So what makes a wine list user-friendly? Many responses to Rosner’s tweet suggested that simply putting a single word in bold would help a diner know how to identify a bottle. But some Bay Area restaurants do much better than that. I love the layout of the Lazy Bear list, for example, which makes it very clear what’s a winery name, what’s a grape name and what’s everything else. It takes up a lot more space, but the legibility is worth it.
The more potent trend among wine lists, though, is a stylistic categorization. Sometimes this is pretty straightforward, like at Mister Jiu’s, where reds and whites are each organized by light/medium/full. Sometimes it’s a little more specific, like at Dear Inga (“fresh and lively whites,” “plush and round whites,” “light and aromatic reds,” etc.) or the Slanted Door (“herbal and dry whites,” “earthy and spicy reds,” etc.).
Possibly my favorite organization scheme in the Bay Area, however, belongs to the Morris’ wine list, which is a beautiful, meandering reflection of owner Paul Einbund’s personal taste in wine. Some sections of the list are geographic (Northern Rhone reds), others are producer-specific (he has a whole two-page chapter devoted to the white wines of Ganevat, a winery in France’s Jura) and others are so wildly specific that you can almost taste them, like “crazy bright, crisp, mineral-driven Burgundy.”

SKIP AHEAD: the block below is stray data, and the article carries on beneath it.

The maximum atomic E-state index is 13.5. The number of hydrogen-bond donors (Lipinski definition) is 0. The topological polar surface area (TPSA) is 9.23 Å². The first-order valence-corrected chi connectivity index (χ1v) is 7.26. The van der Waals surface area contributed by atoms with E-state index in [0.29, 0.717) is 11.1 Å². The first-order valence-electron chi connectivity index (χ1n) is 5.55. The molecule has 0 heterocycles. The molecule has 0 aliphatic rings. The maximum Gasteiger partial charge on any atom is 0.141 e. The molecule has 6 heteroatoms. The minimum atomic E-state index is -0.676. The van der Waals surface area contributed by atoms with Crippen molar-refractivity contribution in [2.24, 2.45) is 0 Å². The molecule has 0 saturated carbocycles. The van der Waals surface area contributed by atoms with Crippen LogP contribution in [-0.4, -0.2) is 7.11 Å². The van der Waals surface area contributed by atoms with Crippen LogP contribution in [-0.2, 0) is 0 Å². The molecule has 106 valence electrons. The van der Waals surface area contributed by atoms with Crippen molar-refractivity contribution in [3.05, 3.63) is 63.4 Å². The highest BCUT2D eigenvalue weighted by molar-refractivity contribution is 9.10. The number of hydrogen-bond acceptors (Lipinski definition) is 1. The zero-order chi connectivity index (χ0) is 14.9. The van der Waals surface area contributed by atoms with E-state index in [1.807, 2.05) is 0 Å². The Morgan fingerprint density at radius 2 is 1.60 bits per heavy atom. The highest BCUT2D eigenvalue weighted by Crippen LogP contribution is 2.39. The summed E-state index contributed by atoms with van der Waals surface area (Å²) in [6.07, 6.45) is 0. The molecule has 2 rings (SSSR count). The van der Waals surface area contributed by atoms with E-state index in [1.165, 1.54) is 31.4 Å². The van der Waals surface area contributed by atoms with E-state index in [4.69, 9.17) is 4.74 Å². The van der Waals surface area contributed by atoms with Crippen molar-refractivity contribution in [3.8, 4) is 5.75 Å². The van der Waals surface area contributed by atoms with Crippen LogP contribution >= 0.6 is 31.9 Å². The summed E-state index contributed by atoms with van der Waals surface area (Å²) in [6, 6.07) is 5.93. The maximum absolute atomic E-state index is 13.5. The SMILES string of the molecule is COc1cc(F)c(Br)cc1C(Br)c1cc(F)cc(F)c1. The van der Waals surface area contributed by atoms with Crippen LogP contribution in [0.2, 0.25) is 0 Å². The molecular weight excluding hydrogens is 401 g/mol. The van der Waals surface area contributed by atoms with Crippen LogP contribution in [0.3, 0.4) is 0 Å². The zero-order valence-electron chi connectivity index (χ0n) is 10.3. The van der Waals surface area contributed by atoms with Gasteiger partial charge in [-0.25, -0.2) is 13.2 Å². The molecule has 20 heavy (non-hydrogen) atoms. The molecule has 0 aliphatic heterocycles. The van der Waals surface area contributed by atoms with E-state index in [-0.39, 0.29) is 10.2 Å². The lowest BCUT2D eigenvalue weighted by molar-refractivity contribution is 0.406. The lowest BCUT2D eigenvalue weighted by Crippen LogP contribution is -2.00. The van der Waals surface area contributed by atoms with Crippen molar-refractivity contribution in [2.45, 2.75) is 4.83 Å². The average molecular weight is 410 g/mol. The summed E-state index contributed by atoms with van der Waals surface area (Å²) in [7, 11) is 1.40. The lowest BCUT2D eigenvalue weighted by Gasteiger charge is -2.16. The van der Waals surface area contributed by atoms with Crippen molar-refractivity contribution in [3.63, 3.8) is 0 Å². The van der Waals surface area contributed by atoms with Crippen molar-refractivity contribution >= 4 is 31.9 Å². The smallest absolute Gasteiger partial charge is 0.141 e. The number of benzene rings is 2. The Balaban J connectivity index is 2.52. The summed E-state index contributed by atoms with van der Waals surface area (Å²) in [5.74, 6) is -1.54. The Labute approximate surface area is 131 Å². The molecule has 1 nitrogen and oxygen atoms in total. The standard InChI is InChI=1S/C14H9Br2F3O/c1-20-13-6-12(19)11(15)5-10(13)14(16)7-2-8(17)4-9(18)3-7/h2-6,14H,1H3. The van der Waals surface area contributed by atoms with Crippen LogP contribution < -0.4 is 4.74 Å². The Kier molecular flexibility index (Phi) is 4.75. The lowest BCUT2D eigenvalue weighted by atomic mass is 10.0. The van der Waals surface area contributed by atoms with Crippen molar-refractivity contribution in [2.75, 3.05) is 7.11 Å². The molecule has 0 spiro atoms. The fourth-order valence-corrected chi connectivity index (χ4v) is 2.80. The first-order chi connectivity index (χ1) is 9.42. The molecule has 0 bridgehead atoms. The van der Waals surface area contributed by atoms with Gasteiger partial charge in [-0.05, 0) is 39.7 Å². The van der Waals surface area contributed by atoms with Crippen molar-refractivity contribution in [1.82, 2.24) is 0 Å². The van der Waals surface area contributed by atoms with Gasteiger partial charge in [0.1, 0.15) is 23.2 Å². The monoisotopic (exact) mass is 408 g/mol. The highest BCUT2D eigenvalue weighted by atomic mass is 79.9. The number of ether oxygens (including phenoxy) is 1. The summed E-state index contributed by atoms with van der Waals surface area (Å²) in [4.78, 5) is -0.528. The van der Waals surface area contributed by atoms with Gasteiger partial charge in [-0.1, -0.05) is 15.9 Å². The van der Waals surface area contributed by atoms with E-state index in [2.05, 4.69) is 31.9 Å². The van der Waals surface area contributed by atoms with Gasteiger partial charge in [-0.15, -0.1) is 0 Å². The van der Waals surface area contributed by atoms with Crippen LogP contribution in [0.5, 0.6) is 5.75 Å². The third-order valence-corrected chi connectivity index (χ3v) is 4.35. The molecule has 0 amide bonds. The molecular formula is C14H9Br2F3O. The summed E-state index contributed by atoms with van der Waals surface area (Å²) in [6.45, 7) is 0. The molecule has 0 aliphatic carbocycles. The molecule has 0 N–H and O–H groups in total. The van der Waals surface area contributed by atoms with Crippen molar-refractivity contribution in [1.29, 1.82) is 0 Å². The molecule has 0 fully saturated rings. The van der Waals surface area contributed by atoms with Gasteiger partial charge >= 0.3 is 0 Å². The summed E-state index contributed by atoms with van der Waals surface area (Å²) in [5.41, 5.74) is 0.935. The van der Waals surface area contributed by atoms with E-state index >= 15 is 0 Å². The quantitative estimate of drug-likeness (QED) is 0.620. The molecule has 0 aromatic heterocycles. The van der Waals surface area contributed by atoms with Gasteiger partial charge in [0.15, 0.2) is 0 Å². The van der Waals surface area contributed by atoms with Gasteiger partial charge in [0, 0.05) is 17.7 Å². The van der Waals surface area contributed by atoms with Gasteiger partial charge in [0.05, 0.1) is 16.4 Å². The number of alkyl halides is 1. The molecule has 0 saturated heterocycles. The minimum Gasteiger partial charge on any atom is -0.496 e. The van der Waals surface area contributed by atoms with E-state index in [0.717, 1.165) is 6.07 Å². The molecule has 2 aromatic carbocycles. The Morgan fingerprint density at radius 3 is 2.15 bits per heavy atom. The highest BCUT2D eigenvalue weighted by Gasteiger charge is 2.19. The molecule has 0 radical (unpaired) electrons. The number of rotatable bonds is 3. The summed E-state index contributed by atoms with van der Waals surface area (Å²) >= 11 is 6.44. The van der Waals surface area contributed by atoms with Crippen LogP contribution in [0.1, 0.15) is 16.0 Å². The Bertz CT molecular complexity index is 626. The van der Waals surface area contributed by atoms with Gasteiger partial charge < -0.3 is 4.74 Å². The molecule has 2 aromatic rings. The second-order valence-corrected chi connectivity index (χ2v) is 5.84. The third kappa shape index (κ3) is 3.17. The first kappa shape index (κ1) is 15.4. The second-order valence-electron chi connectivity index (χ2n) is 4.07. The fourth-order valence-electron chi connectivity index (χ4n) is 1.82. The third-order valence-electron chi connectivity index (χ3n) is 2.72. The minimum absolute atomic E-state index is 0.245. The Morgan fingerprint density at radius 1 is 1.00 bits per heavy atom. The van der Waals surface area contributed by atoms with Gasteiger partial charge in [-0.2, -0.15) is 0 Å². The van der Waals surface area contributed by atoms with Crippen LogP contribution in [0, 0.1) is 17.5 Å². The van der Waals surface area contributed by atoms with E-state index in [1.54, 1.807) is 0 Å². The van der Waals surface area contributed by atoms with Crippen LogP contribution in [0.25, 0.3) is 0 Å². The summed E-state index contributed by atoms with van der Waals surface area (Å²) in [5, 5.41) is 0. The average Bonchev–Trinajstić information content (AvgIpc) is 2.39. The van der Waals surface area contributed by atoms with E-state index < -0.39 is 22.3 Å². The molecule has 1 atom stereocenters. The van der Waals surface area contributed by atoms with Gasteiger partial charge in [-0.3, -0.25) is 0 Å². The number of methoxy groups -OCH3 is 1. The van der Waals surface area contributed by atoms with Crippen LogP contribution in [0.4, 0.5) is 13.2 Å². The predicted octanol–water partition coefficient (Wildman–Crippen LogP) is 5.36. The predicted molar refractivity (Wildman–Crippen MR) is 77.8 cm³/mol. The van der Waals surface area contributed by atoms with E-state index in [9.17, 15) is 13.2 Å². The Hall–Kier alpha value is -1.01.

Normally wine lists are a precursor to deliciousness. But that’s the rare wine list that can actually make you salivate just from reading.
P.S. I have a story out this week about a strange dispute between a vintner and his environmentalist neighbor in Napa Valley’s Atlas Peak area. A controversy over whether a vineyard planting would destroy vernal pools eventually led to a libel lawsuit, restraining orders and, allegedly, bullet holes. Read it here.
Where I’m drinking
While we’re on the subject of great wine lists, I was in Santa Cruz last weekend and stopped into Bad Animal (1011 Cedar St., Santa Cruz) for a pre-concert drink and snack — and was completely unprepared for how charming it would be. It’s a bookstore as well as a wine bar and restaurant (plus it has a few retail shelves), and as a wine-loving book nerd, it totally has my number. I munched on a big spread of crudites with honey-miso dip alongside a glass of delicious 10-year-old pet-nat, which had enough richness and tension that it could have almost passed for Champagne, and then had a hearty slice of chicken liver mousse toast with a glass of the Stagaire Sweat Dreams, a wildly tropical blend of Contra Costa Chardonnay and Muscat from Santa Cruz winemaker Brent Mayeaux.